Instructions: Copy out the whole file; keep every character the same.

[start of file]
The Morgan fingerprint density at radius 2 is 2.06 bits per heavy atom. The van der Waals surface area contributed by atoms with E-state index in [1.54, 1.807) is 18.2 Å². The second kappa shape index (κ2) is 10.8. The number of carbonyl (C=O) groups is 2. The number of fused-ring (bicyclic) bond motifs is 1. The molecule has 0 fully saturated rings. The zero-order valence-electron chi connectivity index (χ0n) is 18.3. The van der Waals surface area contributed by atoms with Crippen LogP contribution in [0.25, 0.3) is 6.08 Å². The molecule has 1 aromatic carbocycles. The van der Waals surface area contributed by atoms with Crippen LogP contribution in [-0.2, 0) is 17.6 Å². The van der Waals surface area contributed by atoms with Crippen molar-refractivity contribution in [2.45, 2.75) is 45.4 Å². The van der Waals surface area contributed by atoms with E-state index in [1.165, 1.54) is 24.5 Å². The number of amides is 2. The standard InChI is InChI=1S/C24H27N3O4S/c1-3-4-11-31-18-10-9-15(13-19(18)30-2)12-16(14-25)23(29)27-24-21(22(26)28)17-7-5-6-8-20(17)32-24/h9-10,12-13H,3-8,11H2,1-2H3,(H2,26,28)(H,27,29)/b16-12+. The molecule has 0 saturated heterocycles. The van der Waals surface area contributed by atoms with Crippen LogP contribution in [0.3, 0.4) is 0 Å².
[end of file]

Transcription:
The Morgan fingerprint density at radius 2 is 2.06 bits per heavy atom. The van der Waals surface area contributed by atoms with E-state index in [1.54, 1.807) is 18.2 Å². The second kappa shape index (κ2) is 10.8. The number of carbonyl (C=O) groups is 2. The number of fused-ring (bicyclic) bond motifs is 1. The molecule has 0 fully saturated rings. The zero-order valence-electron chi connectivity index (χ0n) is 18.3. The van der Waals surface area contributed by atoms with Crippen LogP contribution in [0.25, 0.3) is 6.08 Å². The molecule has 1 aromatic carbocycles. The van der Waals surface area contributed by atoms with Crippen LogP contribution in [-0.2, 0) is 17.6 Å². The van der Waals surface area contributed by atoms with Crippen molar-refractivity contribution in [2.45, 2.75) is 45.4 Å². The van der Waals surface area contributed by atoms with E-state index in [1.165, 1.54) is 24.5 Å². The number of amides is 2. The standard InChI is InChI=1S/C24H27N3O4S/c1-3-4-11-31-18-10-9-15(13-19(18)30-2)12-16(14-25)23(29)27-24-21(22(26)28)17-7-5-6-8-20(17)32-24/h9-10,12-13H,3-8,11H2,1-2H3,(H2,26,28)(H,27,29)/b16-12+. The molecule has 0 saturated heterocycles. The van der Waals surface area contributed by atoms with Crippen LogP contribution in [0.3, 0.4) is 0 Å².